CNIB Mobile Hub makes first stop in Prince Albert

Michael Oleksyn/Daily Herald Ashley Nemeth assisted a client during the CNIB Mobile Hub visit to Prince Albert on Monday.

The Canadian National Institute for the Blind (CNIB) made Prince Albert their first stop on a new tour Monday morning.

The CNIB Mobile Hub is a new program delivery model where the CNIB visits various communities to deliver in-person programming for people who are blind or partially sighted. The Mobile Hub is at the Prince Albert Lions Club room under the grandstand at the Prince Albert Exhibition grounds on Monday and Tuesday.

“Individuals who are blind or partially sighted, especially in rural and northern communities, often find it difficult to access our programs because we have two offices, one in Regina and Saskatoon,” CNIB provincial director Ashley Nemeth explained. “What we are doing is bringing our programming and our services right to our clients here in PA as a pilot. It’s a Mobile Hub, and so we are bringing our programs to the people of PA and surrounding communities.”

At the CNIB Mobile Hub, participants can benefit from recreational and social activities, employment workshops, peer support groups and more.

The first item on the agenda was a well-attended peer support group for the blind or partially sighted.

Other activities included a yoga class on Monday, and an art program scheduled for Tuesday. There is also an opportunity to learn about smartphones and assisted technology.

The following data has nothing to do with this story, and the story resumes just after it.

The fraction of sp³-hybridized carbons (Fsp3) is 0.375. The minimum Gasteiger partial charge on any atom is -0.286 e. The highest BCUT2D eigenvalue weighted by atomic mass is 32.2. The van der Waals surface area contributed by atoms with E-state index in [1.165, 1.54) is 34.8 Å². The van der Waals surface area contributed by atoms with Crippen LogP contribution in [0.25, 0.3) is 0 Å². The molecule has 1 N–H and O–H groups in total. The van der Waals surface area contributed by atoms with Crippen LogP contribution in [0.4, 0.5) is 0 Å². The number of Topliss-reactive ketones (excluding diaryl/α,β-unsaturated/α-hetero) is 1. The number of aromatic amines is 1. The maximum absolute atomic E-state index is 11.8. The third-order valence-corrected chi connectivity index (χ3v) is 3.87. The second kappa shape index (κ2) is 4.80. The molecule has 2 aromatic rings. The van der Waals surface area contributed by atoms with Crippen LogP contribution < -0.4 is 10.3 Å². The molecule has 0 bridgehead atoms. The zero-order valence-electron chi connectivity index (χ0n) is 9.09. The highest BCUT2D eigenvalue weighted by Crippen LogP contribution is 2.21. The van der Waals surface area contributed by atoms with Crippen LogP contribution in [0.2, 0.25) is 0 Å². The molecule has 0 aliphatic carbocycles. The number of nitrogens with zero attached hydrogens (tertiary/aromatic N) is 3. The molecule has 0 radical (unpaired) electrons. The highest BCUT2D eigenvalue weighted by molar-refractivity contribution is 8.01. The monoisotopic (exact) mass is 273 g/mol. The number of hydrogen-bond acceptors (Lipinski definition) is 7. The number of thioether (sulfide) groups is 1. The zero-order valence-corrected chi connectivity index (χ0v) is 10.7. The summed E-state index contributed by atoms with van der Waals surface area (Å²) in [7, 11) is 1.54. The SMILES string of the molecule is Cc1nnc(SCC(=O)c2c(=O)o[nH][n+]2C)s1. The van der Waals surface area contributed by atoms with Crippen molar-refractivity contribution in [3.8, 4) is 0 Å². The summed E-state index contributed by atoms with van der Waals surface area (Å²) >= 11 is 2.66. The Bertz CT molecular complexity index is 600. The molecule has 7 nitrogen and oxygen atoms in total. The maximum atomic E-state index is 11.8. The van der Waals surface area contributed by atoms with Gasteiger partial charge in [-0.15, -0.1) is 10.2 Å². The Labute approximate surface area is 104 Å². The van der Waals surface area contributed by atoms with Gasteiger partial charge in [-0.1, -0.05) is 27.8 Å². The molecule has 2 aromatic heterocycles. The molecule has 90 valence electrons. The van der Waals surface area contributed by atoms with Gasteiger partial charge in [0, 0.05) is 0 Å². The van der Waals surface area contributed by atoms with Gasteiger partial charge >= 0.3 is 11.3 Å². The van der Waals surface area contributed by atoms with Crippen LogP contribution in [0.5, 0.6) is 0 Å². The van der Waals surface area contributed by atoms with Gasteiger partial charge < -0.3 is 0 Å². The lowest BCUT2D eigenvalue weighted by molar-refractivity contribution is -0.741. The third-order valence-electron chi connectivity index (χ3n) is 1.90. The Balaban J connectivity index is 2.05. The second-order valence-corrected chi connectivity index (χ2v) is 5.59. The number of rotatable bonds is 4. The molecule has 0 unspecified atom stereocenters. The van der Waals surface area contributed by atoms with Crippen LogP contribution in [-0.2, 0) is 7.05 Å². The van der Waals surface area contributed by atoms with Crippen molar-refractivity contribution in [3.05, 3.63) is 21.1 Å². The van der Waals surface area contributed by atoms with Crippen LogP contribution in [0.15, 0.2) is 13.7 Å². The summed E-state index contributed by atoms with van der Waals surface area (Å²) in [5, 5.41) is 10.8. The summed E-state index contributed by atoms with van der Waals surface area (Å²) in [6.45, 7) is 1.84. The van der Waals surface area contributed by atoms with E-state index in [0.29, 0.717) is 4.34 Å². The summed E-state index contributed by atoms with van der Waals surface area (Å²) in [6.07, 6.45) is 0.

“By the turnout today, I think people are enjoying it and happy to be here,” Nemeth said.

Michael Oleksyn/Daily Herald A peer support group met during the CNIB Mobile Hub visit to Prince Albert on Monday.

Nemeth added that they plan to return in March or April of 2024 after they evaluate the success of them.

“There is definitely a need and so we will expand our stops in different communities that have a population of blind or partially sighted individuals,” she explained.

Nemeth said people who are blind or partially sighted are not always visible.

“Often you don’t know if individuals are blind or partially sighted, so generally there is a significant number of people in the communities that people just don’t realize are,” she said.

CNIB is a non-profit organization driven to change what it is to be blind today. They deliver innovative programs and powerful advocacy that empower people impacted by blindness to live their dreams while tearing down barriers to inclusion. Nemeth said one of the organization’s goals is to help their clients be independent.

“It allows people to gain their independence back,” she said. “A lot of our clients later in life are losing their vision from various things, glaucoma, macular degeneration and those types of things. It’s learning how to adapt their lives to be able to have a good quality of life, maintaining their independence and their home and those types of things.
“So we work with our partner Vision Loss Rehab who provides those rehab services, and then CNIB is there to really support them in getting back into their extra curriculars.”

Extracurricular activities include recreation like yoga or walking among others, Nemeth explained.

“It really gives people their independence back and then their quality of life back that they may have thought was lost,” she said.

The CNIB Mobile Hub will be at the Prince Albert Lions Club room from 10 a.m. to 3 p.m. on Tuesday, Sept. 27.